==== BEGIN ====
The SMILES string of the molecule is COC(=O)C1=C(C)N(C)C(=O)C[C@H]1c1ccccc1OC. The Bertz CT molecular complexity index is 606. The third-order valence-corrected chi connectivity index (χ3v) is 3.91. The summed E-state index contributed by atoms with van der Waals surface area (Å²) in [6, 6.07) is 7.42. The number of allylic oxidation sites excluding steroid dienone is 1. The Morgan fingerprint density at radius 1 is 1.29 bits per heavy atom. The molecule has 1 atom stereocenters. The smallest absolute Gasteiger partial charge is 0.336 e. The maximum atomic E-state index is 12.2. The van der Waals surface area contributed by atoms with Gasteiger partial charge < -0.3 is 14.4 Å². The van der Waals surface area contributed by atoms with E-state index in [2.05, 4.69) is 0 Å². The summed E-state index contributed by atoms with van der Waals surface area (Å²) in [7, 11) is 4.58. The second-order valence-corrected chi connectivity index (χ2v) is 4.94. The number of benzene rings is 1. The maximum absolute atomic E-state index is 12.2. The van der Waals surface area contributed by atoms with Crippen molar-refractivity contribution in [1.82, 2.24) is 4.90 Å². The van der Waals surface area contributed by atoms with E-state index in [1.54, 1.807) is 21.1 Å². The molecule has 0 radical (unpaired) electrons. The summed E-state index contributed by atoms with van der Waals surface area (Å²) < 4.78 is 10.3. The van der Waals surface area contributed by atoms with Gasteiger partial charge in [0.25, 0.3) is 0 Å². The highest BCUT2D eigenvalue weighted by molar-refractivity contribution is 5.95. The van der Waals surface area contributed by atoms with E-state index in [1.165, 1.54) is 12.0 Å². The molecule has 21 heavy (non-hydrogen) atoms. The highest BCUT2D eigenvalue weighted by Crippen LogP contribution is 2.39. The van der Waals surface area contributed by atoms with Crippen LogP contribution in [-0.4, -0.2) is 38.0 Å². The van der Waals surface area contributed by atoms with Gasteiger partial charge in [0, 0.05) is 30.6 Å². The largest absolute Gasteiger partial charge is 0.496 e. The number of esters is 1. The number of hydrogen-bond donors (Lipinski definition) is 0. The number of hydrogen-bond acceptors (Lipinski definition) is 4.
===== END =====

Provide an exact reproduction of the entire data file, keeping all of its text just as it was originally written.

The SMILES string of the molecule is COC(=O)C1=C(C)N(C)C(=O)C[C@H]1c1ccccc1OC. The Bertz CT molecular complexity index is 606. The third-order valence-corrected chi connectivity index (χ3v) is 3.91. The summed E-state index contributed by atoms with van der Waals surface area (Å²) in [6, 6.07) is 7.42. The number of allylic oxidation sites excluding steroid dienone is 1. The Morgan fingerprint density at radius 1 is 1.29 bits per heavy atom. The molecule has 1 atom stereocenters. The smallest absolute Gasteiger partial charge is 0.336 e. The maximum atomic E-state index is 12.2. The van der Waals surface area contributed by atoms with Gasteiger partial charge < -0.3 is 14.4 Å². The van der Waals surface area contributed by atoms with E-state index in [2.05, 4.69) is 0 Å². The summed E-state index contributed by atoms with van der Waals surface area (Å²) in [7, 11) is 4.58. The second-order valence-corrected chi connectivity index (χ2v) is 4.94. The number of benzene rings is 1. The maximum absolute atomic E-state index is 12.2. The van der Waals surface area contributed by atoms with Crippen molar-refractivity contribution in [1.82, 2.24) is 4.90 Å². The van der Waals surface area contributed by atoms with E-state index in [1.54, 1.807) is 21.1 Å². The molecule has 0 radical (unpaired) electrons. The summed E-state index contributed by atoms with van der Waals surface area (Å²) < 4.78 is 10.3. The van der Waals surface area contributed by atoms with Gasteiger partial charge in [0.25, 0.3) is 0 Å². The highest BCUT2D eigenvalue weighted by molar-refractivity contribution is 5.95. The van der Waals surface area contributed by atoms with E-state index in [1.165, 1.54) is 12.0 Å². The molecule has 21 heavy (non-hydrogen) atoms. The highest BCUT2D eigenvalue weighted by Crippen LogP contribution is 2.39. The van der Waals surface area contributed by atoms with Crippen LogP contribution in [-0.4, -0.2) is 38.0 Å². The van der Waals surface area contributed by atoms with Gasteiger partial charge in [0, 0.05) is 30.6 Å². The largest absolute Gasteiger partial charge is 0.496 e. The number of esters is 1. The number of hydrogen-bond donors (Lipinski definition) is 0. The number of hydrogen-bond acceptors (Lipinski definition) is 4.